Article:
Wednesday October 30 2002
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St Lucia’s first season of theatre starts tomorrow

Members of the Téyat Toutafé cast

The first ever full season of theatre is set to begin in Rodney Bay tomorrow. Over the next three months, the Téyat Toutafé tent will be filled with hilarious yet thought-provoking productions. Tomorrow will be no exception with the opening night musical production Rampanalgas Sunrise.
The theatre season will run straight through to January and includes the staging of eight different productions—six different plays and two musical variety shows.
Apart from multiple ongoing rehearsals, the Téyat members have laboured tirelessly to secure the facilities and equipment necessary to make this project a reality with extremely limited resources.
Thanks to the French Embassy, the group now has a full-sized tent to use as a theatre space. Michael Chastanet has agreed to let the group use a piece of his land in central, while bleacher seating has been made and donated by Caribbean Metals Ltd. M&C Home Depot has donated wooden planks, gravel and sand to prepare the land came from CO Williams; and a sign printed by JE Bergasse and Company Ltd.
Due to resource constraints, theatre members have built the stage and lighting system themselves. But this is all part of the community outreach philosophy which is central to all Téyat work. This is a not-for-profit venture designed to reach out to the St Lucian community and assist primarily with the development of young St Lucians.
Under the guidance and tutelage of Ellen O’Malley Camps, who has 40 years experience in Caribbean theatre, Téyat members are taught about assuming responsibility, making things happen no matter what the obstacles, and to do everything for themselves wherever possible. And in-between they manage to squeeze in a little theatre—the medium through which O’Malley Camps teaches and reaches young people.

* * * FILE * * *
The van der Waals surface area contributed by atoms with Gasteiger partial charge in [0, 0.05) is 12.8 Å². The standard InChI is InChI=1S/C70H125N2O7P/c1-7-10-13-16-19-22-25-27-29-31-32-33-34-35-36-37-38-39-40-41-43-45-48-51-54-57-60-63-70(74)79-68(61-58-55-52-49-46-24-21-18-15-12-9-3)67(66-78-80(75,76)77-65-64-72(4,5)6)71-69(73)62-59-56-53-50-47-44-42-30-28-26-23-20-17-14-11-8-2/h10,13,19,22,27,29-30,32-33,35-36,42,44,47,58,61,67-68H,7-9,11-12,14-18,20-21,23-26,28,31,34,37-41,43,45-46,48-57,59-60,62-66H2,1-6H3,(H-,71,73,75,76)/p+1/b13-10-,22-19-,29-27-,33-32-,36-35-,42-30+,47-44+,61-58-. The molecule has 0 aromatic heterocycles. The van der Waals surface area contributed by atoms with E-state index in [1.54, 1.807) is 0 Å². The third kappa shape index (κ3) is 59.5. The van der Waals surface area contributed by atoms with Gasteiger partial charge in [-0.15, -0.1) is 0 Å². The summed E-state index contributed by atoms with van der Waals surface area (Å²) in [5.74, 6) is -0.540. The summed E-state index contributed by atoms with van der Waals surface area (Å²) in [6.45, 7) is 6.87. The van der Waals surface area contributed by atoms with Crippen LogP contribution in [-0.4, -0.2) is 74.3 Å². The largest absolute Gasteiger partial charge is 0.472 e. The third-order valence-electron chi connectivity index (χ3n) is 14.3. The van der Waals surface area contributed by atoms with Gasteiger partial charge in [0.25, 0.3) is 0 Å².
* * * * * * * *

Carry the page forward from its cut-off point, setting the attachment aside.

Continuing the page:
Members are then encouraged to use this character development to the benefit of others through Téyat Toutafe’s Outreach Programmes.

Téyat Toutafé’s tent theatre at Rodney bay

Some of the projects already completed or on-stream include: the Wednesday workshop—a theatre training project open to the general public; an Emancipation Workshop facilitated by Téyat members at the Cultural Centre; a theatre enrichment course at Upton Gardens Girls Centre; a personal empowerment, leadership skills and team building training course for Gros Islet youth; and foreign tours to enable young people to experience performing and representing St Lucia.
Two successful tours to the Dublin Theatre Festival, Ireland and Festival Téyat Zabim in Guadeloupe have already been undertaken.
The sheer scale and diversity of the drama productions are also calculated to give the youth a wide forum for looking and dealing with important issues they will face in their day-to-day lives.
For example the opening show, Rampanalgas Sunrise by O’Malley Camps and Roger Israel, was rehearsed over many months and used as a vehicle for teaching movement and voice and will feature many young St Lucians making their stage debuts.
Bent, a moving play by Martin Sherman about the persecution of homosexuals in Nazi Germany, looks at homophobic stereotypes and attitudes and the callousness of prejudice.
For Colored Girls Who Have Considered Suicide When the Rainbow is Enuf, an award-winning play by Ntozake Shange, looks at the conditions and prejudices many young women of colour face in modern society.
And, finally, Mammyshow Pappyshow: Wha happen to de plan? gets Téyat members involved in actual playwriting.
But as much as anything, Téyat is committed to providing a quality product that the public can come and enjoy at a reasonable cost. Tickets are $20 dollars in advance, children $10 and if you become a Friend of Téyat Toutafe, further discounts and inclusion in Téyat functions are also available.
The full season schedule is as follows: Rampanlagas Sunrise; For Coloured Girls Who Considered Suicide When the Rainbow is Enuf; Couplets; Bent; A Man for All Seasons featuring the music and storytelling of Gene Lawrence; Rhythm So Lucian, fusion music by a new St Lucian band; Donkey Time, a collaborative effort between Beverly Gravinsky and Téyat Toutafe; and Mammyshow Pappyshow: Wha Happen to the Plan.